Over the past year I have been spending a lot of time searching for the "ideal" family backcountry shelter. My requirements were as follows:
- It has to be able to sleep 5 people. We do not want to use two separate tents.
- It has to be light enough for backpacking. 2 lbs per person or less.
- It has to have a floor and bug protection.
- It has to have a vestibule.
- It needs to be designed such that it can be setup in a rain storm without soaking the inner sleeping area.
- Although not strictly a requirement, it would be really nice if it was 4-season capable.
All of those requirements can be met by several manufacturers if you are looking for a shelter that sleeps four. As soon as you add the fifth person, the number of qualified shelters diminishes to almost zero. As a result, I was forced to get a little creative.
Earlier this year, Golite introduced their Shagri-la series of shelters which range from the Shagri-la 1 which sleeps one all the way up to the Shangri-la 8+ which sleeps eight to twelve. These shelters are designed as floorless, single-wall, tepee-style tents (with one or two poles up the middle), sturdy enough for four-season use. As an accessory they also offer the Shagri-la nest, an inner tent made of lightweight mesh and a sealed bathtub floor to keep out the bugs and water.
The Shangri-la 4+ (and it's associated nest) is designed to sleep four to five people and easily meets all of the requirements but one: it does not have a vestibule. After doing a little research and calling Golite to get actual tent measurements, I theorized that the Shangri-la 4+ nest (a one-pole structure) should be able to fit under one end of the Shangri-la 6+ shelter (a two-pole structure). What this means is that in theory it should be possible to construct a lightweight tepee-style shelter with bug protection that sleeps five AND has a vestibule.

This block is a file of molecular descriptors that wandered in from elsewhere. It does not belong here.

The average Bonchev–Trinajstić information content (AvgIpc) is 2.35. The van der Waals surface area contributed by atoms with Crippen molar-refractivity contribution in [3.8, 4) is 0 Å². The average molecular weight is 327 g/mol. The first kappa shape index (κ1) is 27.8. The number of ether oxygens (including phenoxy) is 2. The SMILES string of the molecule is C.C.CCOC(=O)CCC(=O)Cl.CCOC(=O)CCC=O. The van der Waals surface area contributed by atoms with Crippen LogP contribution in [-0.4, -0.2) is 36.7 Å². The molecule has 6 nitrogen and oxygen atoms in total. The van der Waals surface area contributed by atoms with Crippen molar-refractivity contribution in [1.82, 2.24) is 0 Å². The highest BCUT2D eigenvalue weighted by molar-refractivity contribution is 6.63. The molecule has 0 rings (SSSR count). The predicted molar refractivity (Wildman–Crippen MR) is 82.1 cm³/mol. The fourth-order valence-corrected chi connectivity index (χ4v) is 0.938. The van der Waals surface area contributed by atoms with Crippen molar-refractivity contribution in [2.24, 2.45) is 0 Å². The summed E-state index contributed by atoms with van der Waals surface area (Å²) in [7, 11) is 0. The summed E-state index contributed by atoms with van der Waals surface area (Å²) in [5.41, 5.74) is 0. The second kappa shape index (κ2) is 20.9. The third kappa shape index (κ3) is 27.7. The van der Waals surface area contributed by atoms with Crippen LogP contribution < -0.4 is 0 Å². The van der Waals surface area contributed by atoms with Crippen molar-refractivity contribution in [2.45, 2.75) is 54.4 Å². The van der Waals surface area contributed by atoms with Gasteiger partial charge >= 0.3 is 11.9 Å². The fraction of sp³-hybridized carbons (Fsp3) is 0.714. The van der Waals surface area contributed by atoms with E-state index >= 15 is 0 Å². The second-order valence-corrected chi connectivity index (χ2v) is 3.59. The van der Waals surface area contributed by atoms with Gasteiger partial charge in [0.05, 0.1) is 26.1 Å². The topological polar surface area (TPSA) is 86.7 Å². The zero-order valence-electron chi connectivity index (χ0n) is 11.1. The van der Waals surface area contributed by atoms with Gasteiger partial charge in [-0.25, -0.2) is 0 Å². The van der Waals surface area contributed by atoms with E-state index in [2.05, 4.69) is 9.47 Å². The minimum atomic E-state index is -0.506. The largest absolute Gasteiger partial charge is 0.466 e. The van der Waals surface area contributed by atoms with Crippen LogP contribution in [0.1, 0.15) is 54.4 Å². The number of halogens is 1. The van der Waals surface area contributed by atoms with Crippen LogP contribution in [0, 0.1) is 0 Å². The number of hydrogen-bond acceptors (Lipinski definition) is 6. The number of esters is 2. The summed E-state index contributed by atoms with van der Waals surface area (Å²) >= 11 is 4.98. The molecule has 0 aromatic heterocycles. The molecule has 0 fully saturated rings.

couple of weeks ago I decided to take the plunge and make the purchase, hoping that I had done all of my math right. The tent arrived this last Wednesday and I set it up in my yard. Needless to say I was not disappointed!
The vestibule area ends up being nice and big with room enough to store lots of gear for 5 people and for cooking in foul weather. In terms of weight, I used my kitchen scale to weigh everything (it only measures to the nearest 1/4 oz):
- 3 lb 3-1/4 oz for the Shangri-la 6+ shelter (and stuffsack).
- 3 lb 13-1/2 oz for the Shangri-la 4+ nest (and stuffsack).
- 14-1/2 oz for each pole (for a total of 1 lb 13 oz).
- 5-14 oz for 10 GoLite Y-stakes (and stuffsack).
The total weight for the entire package comes in at just over 9.5 lbs, exactly where I was hoping to be! In terms of the back-yard test and whether or not it meets our initial specifications, I would say it has passed with flying colors. How it ends up performing in the field will be a story for another day (once we actually have started to use it).